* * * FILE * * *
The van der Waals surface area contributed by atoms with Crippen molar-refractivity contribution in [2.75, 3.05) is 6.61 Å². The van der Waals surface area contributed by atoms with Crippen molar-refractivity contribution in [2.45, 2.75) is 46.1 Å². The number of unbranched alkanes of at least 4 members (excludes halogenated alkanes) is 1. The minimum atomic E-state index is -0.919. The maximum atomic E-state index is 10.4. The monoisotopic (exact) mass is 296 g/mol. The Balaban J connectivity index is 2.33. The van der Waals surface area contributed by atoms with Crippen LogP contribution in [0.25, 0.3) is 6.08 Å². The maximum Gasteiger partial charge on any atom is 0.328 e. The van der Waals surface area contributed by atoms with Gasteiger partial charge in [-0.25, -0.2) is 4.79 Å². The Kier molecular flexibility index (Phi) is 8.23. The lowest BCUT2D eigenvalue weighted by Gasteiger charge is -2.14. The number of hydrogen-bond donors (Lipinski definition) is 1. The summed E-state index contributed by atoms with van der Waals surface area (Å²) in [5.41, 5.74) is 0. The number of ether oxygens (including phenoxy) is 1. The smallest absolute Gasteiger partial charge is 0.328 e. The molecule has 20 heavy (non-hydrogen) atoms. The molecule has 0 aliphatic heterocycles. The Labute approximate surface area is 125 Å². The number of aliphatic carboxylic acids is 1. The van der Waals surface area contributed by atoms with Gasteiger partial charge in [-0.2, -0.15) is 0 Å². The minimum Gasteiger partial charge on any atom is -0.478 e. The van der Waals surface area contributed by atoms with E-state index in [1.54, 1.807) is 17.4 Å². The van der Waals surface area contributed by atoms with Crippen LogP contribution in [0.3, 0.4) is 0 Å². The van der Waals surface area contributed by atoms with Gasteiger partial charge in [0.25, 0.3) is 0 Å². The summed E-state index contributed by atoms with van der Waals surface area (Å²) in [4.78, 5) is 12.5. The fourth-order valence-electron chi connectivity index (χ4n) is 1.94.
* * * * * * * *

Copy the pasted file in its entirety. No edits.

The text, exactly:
The van der Waals surface area contributed by atoms with Crippen molar-refractivity contribution in [2.75, 3.05) is 6.61 Å². The van der Waals surface area contributed by atoms with Crippen molar-refractivity contribution in [2.45, 2.75) is 46.1 Å². The number of unbranched alkanes of at least 4 members (excludes halogenated alkanes) is 1. The minimum atomic E-state index is -0.919. The maximum atomic E-state index is 10.4. The monoisotopic (exact) mass is 296 g/mol. The Balaban J connectivity index is 2.33. The van der Waals surface area contributed by atoms with Crippen LogP contribution in [0.25, 0.3) is 6.08 Å². The maximum Gasteiger partial charge on any atom is 0.328 e. The van der Waals surface area contributed by atoms with Gasteiger partial charge in [-0.25, -0.2) is 4.79 Å². The Kier molecular flexibility index (Phi) is 8.23. The lowest BCUT2D eigenvalue weighted by Gasteiger charge is -2.14. The number of hydrogen-bond donors (Lipinski definition) is 1. The summed E-state index contributed by atoms with van der Waals surface area (Å²) in [5.41, 5.74) is 0. The number of ether oxygens (including phenoxy) is 1. The smallest absolute Gasteiger partial charge is 0.328 e. The molecule has 20 heavy (non-hydrogen) atoms. The molecule has 0 aliphatic heterocycles. The Labute approximate surface area is 125 Å². The number of aliphatic carboxylic acids is 1. The van der Waals surface area contributed by atoms with Gasteiger partial charge in [-0.2, -0.15) is 0 Å². The minimum Gasteiger partial charge on any atom is -0.478 e. The van der Waals surface area contributed by atoms with E-state index in [1.54, 1.807) is 17.4 Å². The van der Waals surface area contributed by atoms with Crippen LogP contribution in [0.3, 0.4) is 0 Å². The van der Waals surface area contributed by atoms with Gasteiger partial charge in [0.25, 0.3) is 0 Å². The summed E-state index contributed by atoms with van der Waals surface area (Å²) in [4.78, 5) is 12.5. The fourth-order valence-electron chi connectivity index (χ4n) is 1.94.